The Godfather is a jewel that still glows across time – and in the dark. Gordon Willis's cinematography, considered revolutionary at the time, plunged its characters into pools of semi-darkness. Studio executives – always the last ones to get it – howled in the screening rooms. But in this saga of an Italian-American family's bid for power, we were watching the American Dream operating in the darkest shadows.
Luckily, America saw the light. The movie, released in March 1972 and directed by an unknown eccentric called Francis Ford Coppola, was a smash hit – the first film to top $100 million in its initial release. It won three Academy Awards (for Best Picture, Best Actor and Best Screenplay Adaptation). It lit a fire under the careers of Al Pacino, Robert Duvall, James Caan, Diane Keaton and Talia Shire. It entered the pantheon of American cinema; and it has informed virtually every crime movie in the last quarter century, from "Scarface" to "Donnie Brasco."
In the story, which Mario Puzo and Coppola adapted from Puzo's novel, Don Vito Corleone (Marlon Brando) presides over a tight-knit clan which includes his hotheaded eldest son, Sonny (James Caan), his adopted son and family advisor, Tom Hagen (Duvall), and youngest son, Michael (Pacino), the apple of his father's eye who has – thus far – been kept out of the family business.
That business happens to be prostitution, protection rackets and gambling. In a constant struggle for power among New York's rival gangster families, Don Corleone rules with Machiavellian grace.
When adversaries refuse his wishes, he "makes them an offer they can't refuse." The procedure is simple: His goons point a gun against the head of anyone who needs persuasion. But Don Corleone is also a benevolent figure who – in this morally relative underworld – rights the wrongs of his friends and relatives.
Into this world comes Michael, the returning war hero (the year is 1946), who finally agrees to take his father's mantle and run the family. His ascension is the stuff of American cinematic myth. Standing before his father, who lies in a hospital bed after barely surviving an attempt on his life, Michael kisses Don Corleone's hand and whispers, "I'm with you now."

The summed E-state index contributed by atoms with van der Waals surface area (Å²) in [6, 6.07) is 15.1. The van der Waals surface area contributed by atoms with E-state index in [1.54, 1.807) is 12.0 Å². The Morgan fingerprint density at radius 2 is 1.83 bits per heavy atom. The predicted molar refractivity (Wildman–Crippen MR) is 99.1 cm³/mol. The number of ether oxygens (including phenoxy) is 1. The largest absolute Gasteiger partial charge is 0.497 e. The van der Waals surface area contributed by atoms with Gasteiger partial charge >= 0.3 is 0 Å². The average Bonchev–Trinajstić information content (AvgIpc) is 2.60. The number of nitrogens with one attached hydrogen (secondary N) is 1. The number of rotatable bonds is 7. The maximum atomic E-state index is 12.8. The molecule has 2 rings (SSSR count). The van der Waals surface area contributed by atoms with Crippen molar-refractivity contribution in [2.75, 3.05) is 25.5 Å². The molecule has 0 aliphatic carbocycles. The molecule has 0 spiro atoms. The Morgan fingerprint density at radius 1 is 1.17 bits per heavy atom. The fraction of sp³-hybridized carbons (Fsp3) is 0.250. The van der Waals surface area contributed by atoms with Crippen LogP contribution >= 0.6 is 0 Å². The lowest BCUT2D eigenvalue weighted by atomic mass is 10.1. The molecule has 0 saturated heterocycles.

Coppola, then in his thirties, reluctantly heeded the advice of his friend George Lucas to make this picture. To him, this was a commercially unpalatable project that had nothing to do with his personal ambition: to change the way Hollywood made movies.
How wrong he was. There are volumes that could be written – and have been – about the movie's uniformly powerful performances; its precedent-setting editing by William Reynolds and Peter Zinner; Nino Rota's haunting score; and Dean Tavoularis's evocative set design. But Coppola must get most of the credit.
With Puzo, he forged an epic tragedy about America, capitalism, family, greed, treachery and love. He showed us – with almost Shakespearean gravitas – the errors of hasty vengeance and the wisdom of assured leadership. He gave us a great American picture, full of incredible images and lasting moments. There are too many to choose from, but I leave you with two here: When Michael – hearing about the assault on his father – scrambles into a telephone booth to call the family, his girlfriend (Diane Keaton) waits outside in the cold. It's clear that she's literally being kept out of the picture. Much later, when a door is closed between her and her husband – as he conducts family business – this estrangement is not only reconfirmed, it sets us up for "The Godfather, Part II," a movie that achieved the impossible: to equal its predecessor.— D. Howe, Washington Post
Mon November 5, 7:00 only, Muenzinger Auditorium
USA, 1972, in English, Color, 175 min, 1.85 : 1 • official site